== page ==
The student perspective: the SMF and what we do

By Renée Bull on 09 February 2022 Midwives

The RCM student midwife forum (SMF) is formed of nine student midwives from Wales, Scotland, Northern Ireland, and England all of which are at varying stages of their training. The SMF is formed in this way to ensure we represent students from different areas, backgrounds, cultures and across the different years of training.

The main purpose of the SMF is to allow student midwives to have a prominent voice in the RCM and enable students from across the country to voice their feelings, concerns, and positive experiences of their training. Feedback and information is gathered by regional SMF members in various ways and fed directly into the RCM via regular meetings with relevant RCM colleagues. The SMF works closely alongside the RCM to shine light on student issues and recognise students as the future of midwifery.

In recent years and especially during the pandemic, the SMF has been able to accomplish many things. Some SMF members were given the opportunity to speak to MPs about the impact of the pandemic on students which raised awareness among those making policies. During the pandemic, the SMF was also able to successfully campaign to have student midwives included in the life assurance policy for healthcare workers, recognising the incredible work student midwives continued to do throughout the pandemic.

The SMF has also been able to support students to understand the transition to the new NMC standards. For the 2021 RCM Conference, the SMF spoke to Andrea Sutcliffe CBE, Chief Executive and Registrar of the NMC, about the new standards, what they mean for future practice and why it is important to keep updating these. This was a significant moment for the SMF as student midwives may not usually get an opportunity to discuss these topics with leading figures in our industry.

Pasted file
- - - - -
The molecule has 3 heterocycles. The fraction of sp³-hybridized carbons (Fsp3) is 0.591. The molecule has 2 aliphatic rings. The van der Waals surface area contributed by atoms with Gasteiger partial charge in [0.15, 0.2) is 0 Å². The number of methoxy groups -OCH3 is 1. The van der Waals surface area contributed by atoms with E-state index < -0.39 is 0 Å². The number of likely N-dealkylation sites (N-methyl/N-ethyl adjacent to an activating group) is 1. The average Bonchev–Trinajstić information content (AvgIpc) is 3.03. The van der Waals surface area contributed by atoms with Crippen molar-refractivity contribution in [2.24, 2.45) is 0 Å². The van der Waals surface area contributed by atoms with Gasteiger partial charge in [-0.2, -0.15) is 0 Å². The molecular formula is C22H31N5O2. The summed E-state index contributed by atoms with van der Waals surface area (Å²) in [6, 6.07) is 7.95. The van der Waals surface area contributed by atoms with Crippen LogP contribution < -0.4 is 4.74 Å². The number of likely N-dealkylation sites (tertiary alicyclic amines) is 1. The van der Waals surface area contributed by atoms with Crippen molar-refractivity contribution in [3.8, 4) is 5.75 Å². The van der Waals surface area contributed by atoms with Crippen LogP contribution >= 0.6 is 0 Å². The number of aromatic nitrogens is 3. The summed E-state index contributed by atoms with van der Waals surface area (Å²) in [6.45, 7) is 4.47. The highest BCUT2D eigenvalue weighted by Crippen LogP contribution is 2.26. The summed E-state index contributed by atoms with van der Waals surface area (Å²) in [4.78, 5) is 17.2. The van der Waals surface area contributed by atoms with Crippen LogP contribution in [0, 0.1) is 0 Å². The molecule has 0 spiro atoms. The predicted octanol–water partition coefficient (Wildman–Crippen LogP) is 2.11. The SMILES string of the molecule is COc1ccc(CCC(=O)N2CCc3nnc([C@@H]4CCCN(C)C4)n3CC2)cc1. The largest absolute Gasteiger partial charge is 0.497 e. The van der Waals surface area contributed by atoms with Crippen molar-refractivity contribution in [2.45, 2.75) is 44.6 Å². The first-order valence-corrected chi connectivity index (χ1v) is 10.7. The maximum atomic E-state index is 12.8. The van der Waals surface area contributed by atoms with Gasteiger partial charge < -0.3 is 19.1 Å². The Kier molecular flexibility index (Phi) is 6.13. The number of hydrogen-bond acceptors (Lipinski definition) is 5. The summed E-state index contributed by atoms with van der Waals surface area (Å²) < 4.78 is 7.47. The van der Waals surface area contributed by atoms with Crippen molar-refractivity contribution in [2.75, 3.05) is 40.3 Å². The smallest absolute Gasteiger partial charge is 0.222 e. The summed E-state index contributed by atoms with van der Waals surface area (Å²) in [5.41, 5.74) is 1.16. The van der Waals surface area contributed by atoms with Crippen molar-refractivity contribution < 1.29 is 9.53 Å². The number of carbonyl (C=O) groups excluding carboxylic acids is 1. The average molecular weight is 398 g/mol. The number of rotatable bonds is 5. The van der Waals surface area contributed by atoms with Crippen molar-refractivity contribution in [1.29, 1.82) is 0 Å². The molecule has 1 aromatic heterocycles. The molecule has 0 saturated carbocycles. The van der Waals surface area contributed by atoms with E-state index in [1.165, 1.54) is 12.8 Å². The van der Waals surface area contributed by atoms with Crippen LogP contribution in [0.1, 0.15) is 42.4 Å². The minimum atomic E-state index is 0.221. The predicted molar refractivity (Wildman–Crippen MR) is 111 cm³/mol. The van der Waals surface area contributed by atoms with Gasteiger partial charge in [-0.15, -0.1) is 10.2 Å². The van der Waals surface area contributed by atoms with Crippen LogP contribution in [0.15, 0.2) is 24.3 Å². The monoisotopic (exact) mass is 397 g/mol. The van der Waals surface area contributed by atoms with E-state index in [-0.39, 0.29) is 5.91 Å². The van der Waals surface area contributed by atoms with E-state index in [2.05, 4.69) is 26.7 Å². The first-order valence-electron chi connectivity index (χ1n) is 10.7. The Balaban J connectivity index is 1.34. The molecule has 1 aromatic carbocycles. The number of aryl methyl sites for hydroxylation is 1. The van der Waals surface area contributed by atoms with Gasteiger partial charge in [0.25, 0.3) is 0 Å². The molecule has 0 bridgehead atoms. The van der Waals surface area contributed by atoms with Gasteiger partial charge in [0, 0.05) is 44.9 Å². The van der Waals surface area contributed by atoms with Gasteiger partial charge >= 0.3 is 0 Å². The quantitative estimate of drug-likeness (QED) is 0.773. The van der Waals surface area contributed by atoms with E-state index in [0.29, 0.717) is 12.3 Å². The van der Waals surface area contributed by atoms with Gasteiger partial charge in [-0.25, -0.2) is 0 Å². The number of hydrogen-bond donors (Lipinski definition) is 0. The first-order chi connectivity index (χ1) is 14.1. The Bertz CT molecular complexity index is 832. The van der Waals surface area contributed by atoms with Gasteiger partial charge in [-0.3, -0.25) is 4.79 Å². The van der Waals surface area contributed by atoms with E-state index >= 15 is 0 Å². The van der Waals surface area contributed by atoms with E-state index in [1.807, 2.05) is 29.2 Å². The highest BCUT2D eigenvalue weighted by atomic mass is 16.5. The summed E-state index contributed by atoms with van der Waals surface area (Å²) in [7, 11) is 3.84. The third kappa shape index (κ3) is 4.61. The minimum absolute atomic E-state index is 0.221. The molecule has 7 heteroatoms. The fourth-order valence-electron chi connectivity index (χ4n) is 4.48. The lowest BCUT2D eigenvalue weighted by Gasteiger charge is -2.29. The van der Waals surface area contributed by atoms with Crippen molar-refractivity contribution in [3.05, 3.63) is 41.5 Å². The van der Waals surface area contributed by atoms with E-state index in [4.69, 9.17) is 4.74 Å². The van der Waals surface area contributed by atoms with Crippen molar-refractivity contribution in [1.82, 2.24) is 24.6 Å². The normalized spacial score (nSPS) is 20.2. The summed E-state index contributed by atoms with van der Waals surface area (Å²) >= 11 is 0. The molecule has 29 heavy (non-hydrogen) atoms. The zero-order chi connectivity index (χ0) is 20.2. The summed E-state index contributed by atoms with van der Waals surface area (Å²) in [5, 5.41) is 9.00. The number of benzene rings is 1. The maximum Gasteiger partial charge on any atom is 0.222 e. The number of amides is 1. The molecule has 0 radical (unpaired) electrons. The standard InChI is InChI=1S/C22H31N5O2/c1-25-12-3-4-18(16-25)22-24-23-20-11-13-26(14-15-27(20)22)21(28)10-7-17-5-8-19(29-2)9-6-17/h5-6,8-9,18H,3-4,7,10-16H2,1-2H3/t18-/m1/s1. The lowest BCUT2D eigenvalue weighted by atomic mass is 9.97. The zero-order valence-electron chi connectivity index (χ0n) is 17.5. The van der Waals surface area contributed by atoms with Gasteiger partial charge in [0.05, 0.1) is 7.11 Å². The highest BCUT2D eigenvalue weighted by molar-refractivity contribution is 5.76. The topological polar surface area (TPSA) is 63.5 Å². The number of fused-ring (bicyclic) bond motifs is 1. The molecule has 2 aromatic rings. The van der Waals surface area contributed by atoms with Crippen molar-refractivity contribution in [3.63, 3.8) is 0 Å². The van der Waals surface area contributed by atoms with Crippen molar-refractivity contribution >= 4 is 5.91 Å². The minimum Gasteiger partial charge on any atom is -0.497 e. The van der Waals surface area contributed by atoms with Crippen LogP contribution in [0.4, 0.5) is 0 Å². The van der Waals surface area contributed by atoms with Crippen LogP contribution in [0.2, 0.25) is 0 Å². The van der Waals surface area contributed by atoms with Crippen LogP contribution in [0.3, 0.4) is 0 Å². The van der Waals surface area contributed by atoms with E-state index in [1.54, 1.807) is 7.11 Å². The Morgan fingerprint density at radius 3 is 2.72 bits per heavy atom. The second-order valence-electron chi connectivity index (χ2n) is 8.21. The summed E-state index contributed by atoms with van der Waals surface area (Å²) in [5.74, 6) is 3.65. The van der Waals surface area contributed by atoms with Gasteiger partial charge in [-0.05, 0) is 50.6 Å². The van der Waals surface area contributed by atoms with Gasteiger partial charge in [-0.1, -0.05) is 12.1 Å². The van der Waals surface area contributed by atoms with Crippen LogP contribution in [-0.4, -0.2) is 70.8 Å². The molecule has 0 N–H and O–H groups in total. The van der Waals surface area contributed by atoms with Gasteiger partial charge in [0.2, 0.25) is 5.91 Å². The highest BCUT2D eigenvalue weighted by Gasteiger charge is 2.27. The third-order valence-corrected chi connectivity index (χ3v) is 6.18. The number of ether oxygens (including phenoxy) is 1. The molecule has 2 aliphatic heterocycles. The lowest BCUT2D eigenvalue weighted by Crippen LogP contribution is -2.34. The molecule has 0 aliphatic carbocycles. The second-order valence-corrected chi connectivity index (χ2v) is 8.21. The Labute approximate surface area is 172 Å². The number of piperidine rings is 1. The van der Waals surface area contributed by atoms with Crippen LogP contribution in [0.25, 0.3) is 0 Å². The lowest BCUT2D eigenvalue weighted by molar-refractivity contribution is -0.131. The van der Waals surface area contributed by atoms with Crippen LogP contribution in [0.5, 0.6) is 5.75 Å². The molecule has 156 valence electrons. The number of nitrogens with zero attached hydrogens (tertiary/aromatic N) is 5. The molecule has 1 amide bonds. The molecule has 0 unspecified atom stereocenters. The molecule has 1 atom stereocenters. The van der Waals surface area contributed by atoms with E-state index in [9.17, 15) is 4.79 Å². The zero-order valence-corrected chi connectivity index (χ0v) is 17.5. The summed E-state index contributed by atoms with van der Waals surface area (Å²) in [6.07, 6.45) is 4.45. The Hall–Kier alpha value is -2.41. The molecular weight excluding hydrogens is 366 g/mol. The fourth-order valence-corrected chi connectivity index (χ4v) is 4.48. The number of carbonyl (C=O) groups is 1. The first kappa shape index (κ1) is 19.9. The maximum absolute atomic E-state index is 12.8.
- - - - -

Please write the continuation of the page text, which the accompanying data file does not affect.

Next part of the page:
The SMF continues to do excellent work to support and advocate for students in all aspects of their training. Currently we are working on a series of webinars covering important topics such as decolonising midwifery education which is a huge issue in current midwifery education and practice. One of the keyways we are able to spread the word about key issues is through our very active social media accounts as we feel this is a particular platform that student midwives can engage with easily and effectively.

I first heard about the SMF from my university shortly after I had started my midwifery training and knew instantly that it was something I was passionate about being involved in. I applied as I felt a strong desire to be at the heart of student issues and being able to work closely with the RCM seemed like a great opportunity.

During my time on the SMF, I have been able to advocate for students, fight for equality in all areas of midwifery and improve my skills in activism and leadership. I have recently been voted as Chair of the SMF and am honoured to hold this position. I feel this experience will enable me to be a better qualified midwife in the future by seeking improvement and advocating for the women I care for. Going forward I hope to continue the great work the SMF are doing and as Chair hope I can make a difference to students by raising topics that are close to their hearts.